Pet rescues in London are seeing a 'troubling' increase in people giving up their furry friends
Rising costs and owners heading back to work are among the reasons, rescues say
In her 30 years rescuing animals, the rising number of pet surrenders is "the worst" Bonnie Smith has ever seen.
"We're very overwhelmed," said Smith, director of SALT Rescue, a London volunteer-run pet rescue.
Animals rescues across London, Ont. say they're seeing a "troubling" increase in pet surrenders as costs rise and pet owners return to busy schedules. Combined with declining numbers of foster and adoptive homes, volunteers are left struggling to keep up.
"Last year we were getting more calls on adoptions and nobody could find a dog to adopt. Now, there's just way too many animals out there," Smith said. "We don't have anywhere for them to go."
The situation is "financially and mentally exhausting," she said. "Everything is so expensive now. It's hard for people to live, let alone own a pet."
SALT Rescue has about 70 cats and dogs in foster care. When cats are ready for adoption, they're sent to PetSmarts across London. Even 20 more foster homes and 35 more adoptive homes would make a difference, Smith said.
Adoption applications have plummeted
"The increase is troubling," said Laurie Ristmae, founder and director of Animal Rescue Foundation Ontario, also called ARF Ontario.
"During COVID, we ran out of dogs to adopt out," she said.
In the last six to eight weeks, ARF Ontario has seen about a 300 per cent increase in pet surrender requests. At the same time, adoption applications have "plummeted" by about 75 per cent, Ristmae said, who also works as executive director of the East Village Animal Hospital.
"We're quite accustomed to posting a puppy for adoption and receiving three or four dozen wonderful applications within the first hour. It's now quite a different landscape. We'll post a dog for adoption… in a few days we hope to get about a dozen applications," she said.
They usually have spaces for 12 to 20 animals per month in foster care — but now see 100 pet surrender requests coming in each month, she said. Like many animal rescue organizations in the city, ARF Ontario doesn't have a shelter facility and depends on foster homes as pets ready for adoption.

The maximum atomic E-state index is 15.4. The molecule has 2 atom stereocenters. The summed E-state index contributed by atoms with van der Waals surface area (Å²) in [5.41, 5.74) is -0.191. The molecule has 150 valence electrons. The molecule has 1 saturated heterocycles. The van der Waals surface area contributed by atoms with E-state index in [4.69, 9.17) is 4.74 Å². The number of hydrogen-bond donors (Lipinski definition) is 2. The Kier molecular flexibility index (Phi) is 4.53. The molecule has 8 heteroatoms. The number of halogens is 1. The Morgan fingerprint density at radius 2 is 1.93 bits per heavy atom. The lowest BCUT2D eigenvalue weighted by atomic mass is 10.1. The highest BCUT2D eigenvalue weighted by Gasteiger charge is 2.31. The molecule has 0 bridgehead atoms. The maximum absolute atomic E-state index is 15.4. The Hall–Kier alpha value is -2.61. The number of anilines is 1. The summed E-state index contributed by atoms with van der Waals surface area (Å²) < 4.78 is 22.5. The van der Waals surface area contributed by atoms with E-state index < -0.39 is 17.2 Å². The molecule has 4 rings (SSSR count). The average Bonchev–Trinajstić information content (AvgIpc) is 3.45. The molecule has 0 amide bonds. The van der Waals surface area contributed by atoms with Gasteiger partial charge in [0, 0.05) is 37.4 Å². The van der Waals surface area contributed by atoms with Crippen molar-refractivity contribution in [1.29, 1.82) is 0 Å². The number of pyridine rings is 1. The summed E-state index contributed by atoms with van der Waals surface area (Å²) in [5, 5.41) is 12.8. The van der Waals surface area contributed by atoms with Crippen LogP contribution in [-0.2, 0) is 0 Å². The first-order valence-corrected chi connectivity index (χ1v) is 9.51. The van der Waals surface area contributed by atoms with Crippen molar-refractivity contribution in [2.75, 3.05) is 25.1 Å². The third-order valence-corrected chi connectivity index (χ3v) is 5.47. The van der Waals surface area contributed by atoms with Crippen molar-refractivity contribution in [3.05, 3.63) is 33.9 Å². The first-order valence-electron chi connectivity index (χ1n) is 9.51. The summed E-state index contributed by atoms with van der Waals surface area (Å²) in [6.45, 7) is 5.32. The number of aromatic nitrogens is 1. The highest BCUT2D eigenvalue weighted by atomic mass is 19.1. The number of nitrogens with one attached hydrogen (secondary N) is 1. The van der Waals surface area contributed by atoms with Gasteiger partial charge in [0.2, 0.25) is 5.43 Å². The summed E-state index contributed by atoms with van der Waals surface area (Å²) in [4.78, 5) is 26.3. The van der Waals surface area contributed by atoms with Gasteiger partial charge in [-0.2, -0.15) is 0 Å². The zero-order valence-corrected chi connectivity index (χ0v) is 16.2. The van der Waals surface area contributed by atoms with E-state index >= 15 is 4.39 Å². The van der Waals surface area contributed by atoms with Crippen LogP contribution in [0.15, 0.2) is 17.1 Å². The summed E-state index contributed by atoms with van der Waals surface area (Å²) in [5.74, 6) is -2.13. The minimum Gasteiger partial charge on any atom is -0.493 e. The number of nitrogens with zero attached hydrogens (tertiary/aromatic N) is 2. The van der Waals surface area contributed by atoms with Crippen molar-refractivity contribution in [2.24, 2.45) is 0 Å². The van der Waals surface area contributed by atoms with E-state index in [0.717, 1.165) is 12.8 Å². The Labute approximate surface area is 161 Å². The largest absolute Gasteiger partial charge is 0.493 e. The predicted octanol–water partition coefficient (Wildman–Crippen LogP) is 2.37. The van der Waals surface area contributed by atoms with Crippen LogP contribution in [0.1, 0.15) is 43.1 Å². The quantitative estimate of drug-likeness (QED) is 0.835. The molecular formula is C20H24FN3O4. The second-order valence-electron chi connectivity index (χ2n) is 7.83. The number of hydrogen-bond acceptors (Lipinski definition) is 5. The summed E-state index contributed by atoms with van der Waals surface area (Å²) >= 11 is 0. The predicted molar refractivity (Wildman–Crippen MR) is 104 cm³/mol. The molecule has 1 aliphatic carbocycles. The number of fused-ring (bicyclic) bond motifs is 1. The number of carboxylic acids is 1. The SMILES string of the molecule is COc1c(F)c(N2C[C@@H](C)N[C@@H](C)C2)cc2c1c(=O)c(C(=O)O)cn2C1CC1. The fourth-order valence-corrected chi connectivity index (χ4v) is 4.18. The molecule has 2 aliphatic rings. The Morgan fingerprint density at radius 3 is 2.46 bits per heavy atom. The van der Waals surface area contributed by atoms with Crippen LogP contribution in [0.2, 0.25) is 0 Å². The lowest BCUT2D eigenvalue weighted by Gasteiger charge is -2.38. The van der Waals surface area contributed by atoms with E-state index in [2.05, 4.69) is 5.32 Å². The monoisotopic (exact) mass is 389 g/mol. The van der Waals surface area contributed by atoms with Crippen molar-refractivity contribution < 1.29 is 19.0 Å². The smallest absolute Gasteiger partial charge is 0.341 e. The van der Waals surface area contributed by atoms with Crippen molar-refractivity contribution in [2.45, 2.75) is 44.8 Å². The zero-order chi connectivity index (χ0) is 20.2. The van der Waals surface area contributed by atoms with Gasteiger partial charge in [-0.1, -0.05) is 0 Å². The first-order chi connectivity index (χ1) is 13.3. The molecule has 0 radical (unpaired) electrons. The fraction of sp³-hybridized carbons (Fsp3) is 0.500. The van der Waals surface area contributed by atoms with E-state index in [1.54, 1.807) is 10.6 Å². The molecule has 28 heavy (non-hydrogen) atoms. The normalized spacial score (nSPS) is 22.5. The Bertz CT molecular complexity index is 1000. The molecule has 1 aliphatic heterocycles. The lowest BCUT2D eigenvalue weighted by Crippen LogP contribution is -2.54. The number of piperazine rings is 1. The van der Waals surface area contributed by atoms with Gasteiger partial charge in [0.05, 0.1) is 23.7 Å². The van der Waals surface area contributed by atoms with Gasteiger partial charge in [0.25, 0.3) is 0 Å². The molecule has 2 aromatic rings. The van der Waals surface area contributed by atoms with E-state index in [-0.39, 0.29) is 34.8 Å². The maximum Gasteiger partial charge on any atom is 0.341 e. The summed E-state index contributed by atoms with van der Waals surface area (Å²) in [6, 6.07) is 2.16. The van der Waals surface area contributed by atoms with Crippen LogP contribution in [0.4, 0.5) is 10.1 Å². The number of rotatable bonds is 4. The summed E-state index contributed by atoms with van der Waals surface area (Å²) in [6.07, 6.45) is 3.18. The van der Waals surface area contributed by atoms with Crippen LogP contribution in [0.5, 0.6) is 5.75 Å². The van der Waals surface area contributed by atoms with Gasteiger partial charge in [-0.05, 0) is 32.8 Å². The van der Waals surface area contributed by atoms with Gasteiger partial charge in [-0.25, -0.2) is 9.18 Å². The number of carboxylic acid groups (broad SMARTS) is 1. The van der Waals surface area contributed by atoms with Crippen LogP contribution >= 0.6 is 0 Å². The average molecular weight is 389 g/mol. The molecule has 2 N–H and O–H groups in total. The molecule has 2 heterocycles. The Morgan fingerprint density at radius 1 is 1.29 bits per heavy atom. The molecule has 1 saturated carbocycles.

Ristmae has noticed an "alarming" change in reasons for surrendering pets, she said. Pet owners have gone back to work, are going on vacation, having difficulty securing veterinary care — or can't afford rising costs.
"We've seen that people just don't have that extra money that they thought they might have when they obtained the pet," she said.
Volunteering morning till night
Volunteers at rescues are facing increasing pressure due to the increasing demand.
"You can't possibly do it all, right? That's where the burnout is coming in for a lot of the rescues along with the shelters, the volunteers and workers right now that we're seeing," Ristmae said.
We're "just trying our best" and supporting each other, she said.
Judith McBurney is a volunteer with Animalert, a rescue that's been running in London since 1975. The workload for their team of 35 is increasing under the pressure — some days, she works from morning to night, McBurney said.
In her over 20 years of volunteering, she hasn't seen anything like this.
"We have had surrenders before, but not the volume that we've had this year," she said. "People just can't afford to look after them anymore."
The pressure is felt across volunteer-run agencies in the region who fundraise for veterinary bills and other expenses.
"The rescues are the ones that take on the burden of providing the vet care when things go wrong — and we will do it," said Smith.
"The poor animals are the ones that suffer."